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Easy Sunburst Guitar 

Make] Projects 

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Easy Sunburst Guitar 

Written By: Steve Lodefink 


Backing Plate (1) 

Bandsaw or Coping saw (1) 

Cardboard (1) 
for paint mask 

Sandpaper (100. 180. 220. 400. and 1500 grit) (1) 

• Spray paint (2 colors) 
for your base coat 

Spray paint, clear (1) 

for your protective top coat. Make sure your clear coat and base coat are compatible. 
Traditional guitar finishes are nitrocellulose lacquer, available in spray cans from luthier 
supply houses. Polyurethane will serve just as well. Acrylic finishes also work, but tend 
to be less durable. 

Wood screws (1) 

hand electric drill and drill bits (1) 


One of the best ways to learn about electric guitars is to build one of the many DIY guitar 
kits available. When it's done, you'll have not only a working instrument, but an 
understanding of how your instrument works. You'll know how to string it, adjust it, and set 
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Easy Sunburst Guitar 

the action the way you like. You'll become your own guitar tech. 

If you're an old hand with guitars, kits can be a low-cost way to get that "custom shop" Les 
Paul look you've coveted, for no more than the kit price, plus a bit of elbow grease. 

Begin by Finishing 

Kit guitar building has 3 phases. The first is to apply a finish to the wooden parts. Done right, 
this is 80% of the work. The second phase is assembly, which is really fun, seeing all the 
parts come together to become an electric guitar. Finally, there's "setup": adjusting the neck, 
pickups, action, and bridge to make the guitar sound and feel good. 

Step 1 — Prep the parts 

• Use a coping saw or bandsaw to cut the headstock to your liking, then sand out the cut 
marks with 100-grit sandpaper. Follow up with 180, 220, and 400 grits. 

• Then mask the fretboard, edge binding (if any), or other areas you don't wish to paint, 
before moving on to the finish work. 

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Easy Sunburst Guitar 

Step 2 — Apply the sunburst finish 

• Spray the lighter color onto the guitar body. Paint a couple pieces of scrap, too, for testing 

• Make the mask. Trace the guitar body onto a sheet of cardboard. Cut the mask out a few 
inches inside your traced line. 

• Test the mask. Position the mask an inch or so above a piece of scrap and spray the 
darker color around the edges. The overspray will find its way under the mask, creating a 
smooth gradient. Adjust the mask height until you get the burst effect you're after. 

• Spray the darker color on the guitar top. Once you've got your technique down, position 
the mask over the guitar top and spray around the edges as you practiced. Repeat for the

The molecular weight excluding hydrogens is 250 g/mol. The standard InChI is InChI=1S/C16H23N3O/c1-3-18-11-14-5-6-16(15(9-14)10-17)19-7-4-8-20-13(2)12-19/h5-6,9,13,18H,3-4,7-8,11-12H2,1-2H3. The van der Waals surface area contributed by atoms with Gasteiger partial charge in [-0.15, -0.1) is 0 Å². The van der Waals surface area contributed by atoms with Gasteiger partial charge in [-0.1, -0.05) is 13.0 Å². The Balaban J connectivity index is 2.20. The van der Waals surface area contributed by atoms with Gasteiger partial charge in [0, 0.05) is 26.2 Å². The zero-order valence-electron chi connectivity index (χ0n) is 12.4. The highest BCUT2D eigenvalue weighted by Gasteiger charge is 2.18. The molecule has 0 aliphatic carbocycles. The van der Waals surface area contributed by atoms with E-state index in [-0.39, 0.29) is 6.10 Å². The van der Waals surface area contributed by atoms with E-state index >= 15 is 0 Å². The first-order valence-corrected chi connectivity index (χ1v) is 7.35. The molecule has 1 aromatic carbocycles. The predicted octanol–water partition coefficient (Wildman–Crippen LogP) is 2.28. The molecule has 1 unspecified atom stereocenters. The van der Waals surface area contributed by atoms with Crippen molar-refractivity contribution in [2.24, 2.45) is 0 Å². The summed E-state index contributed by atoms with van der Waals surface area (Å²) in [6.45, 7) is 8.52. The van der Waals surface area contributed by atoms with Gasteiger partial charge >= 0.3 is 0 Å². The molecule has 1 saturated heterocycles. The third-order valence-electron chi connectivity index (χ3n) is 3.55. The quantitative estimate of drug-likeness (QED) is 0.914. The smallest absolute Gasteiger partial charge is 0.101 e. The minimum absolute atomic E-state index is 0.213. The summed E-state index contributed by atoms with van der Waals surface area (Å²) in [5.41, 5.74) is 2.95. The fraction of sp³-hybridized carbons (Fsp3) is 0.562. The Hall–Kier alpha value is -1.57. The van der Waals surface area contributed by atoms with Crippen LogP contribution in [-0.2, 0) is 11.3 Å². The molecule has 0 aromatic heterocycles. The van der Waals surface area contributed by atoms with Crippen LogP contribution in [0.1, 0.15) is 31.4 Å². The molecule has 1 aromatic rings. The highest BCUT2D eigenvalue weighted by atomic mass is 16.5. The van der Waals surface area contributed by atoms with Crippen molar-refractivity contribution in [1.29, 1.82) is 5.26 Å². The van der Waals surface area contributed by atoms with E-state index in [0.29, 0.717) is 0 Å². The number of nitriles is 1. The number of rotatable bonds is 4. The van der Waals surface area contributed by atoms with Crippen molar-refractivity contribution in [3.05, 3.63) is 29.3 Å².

back of the guitar, if desired. Give it plenty of time to dry before going on. 

• Apply the top coat. To get that smooth, glossy shop-window finish, expect to spray on 
about 10 coats of clear. Once the top coat has thoroughly dried, wet-sand the surface to 
1500 grit, rub with polishing compound, and give it a final wax and buff 

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Easy Sunburst Guitar 

Step 3 — Assemble the parts. 

• Attach the neck to the body. With Fender-style guitars, this means drilling holes, then 
using wood screws and a backing plateto join the parts. Gibson-style models often have a 
"set neck," which has a pre-cut dovetail joint for gluing. Glue a set neck in place before 
applying the final coats of clear finish. 

• The rest of the assembly will just be a matter of correctly locating the bridge and installing 
the pickups, control knobs, tuning machines, input jack, switches, pots, and pick guard. All 
the hardware should be included with the kit. 

• Install the strings. 

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Easy Sunburst Guitar 

Step 4 — Adjust for sound and feel. 

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Easy Sunburst Guitar 

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• Adjust the neck. This is done by 
turning the built-in steel truss rod to 
slightly bow the neck forward or 
back. "Relief" is forward bow of the 
neck, while "back bow" is the 
opposite condition. The neck 
should have just enough relief to 
allow the strings to clear the frets 
without buzzing, but not so much 
as to cause an overly high action. 
Turn the trussrod clockwise to 
decrease relief, or 
counterclockwise to increase it. 

• Adjust the string height. This is 
known as "setting the action." The 
bridge will have adjusters to raise 
or lower the strings in relation to 
the fretboard. Some players prefera 
high action, but most prefer it as 
low as possible without buzzing. 

• Adjust the pickup height. The gap 
between the strings and the 
pickups is best adjusted by trial 
and error. Start with a 6" gap. Use 
the pickup mounting screw to 
experiment until you get a sound 
you like. 

• Adjust the intonation. First, tune the 
guitar. Then, starting with the low E 
string, compare the pitch of the 
open string to the pitch at the 12th 
fret. If the fretted note is flat, use 
the bridge saddle adjuster to make 
the string "longer." If sharp, make 
the string "shorter." Do this for all 6 
strings. You shouldn't have to 

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Easy Sunburst Guitar 

readjust the intonation unless you 
change string gauge or brand. 

This project first appeared in MAKE Volume 29 . 

This document was last generated on 201 2-1 0-31 1 0:22:47 AM. 

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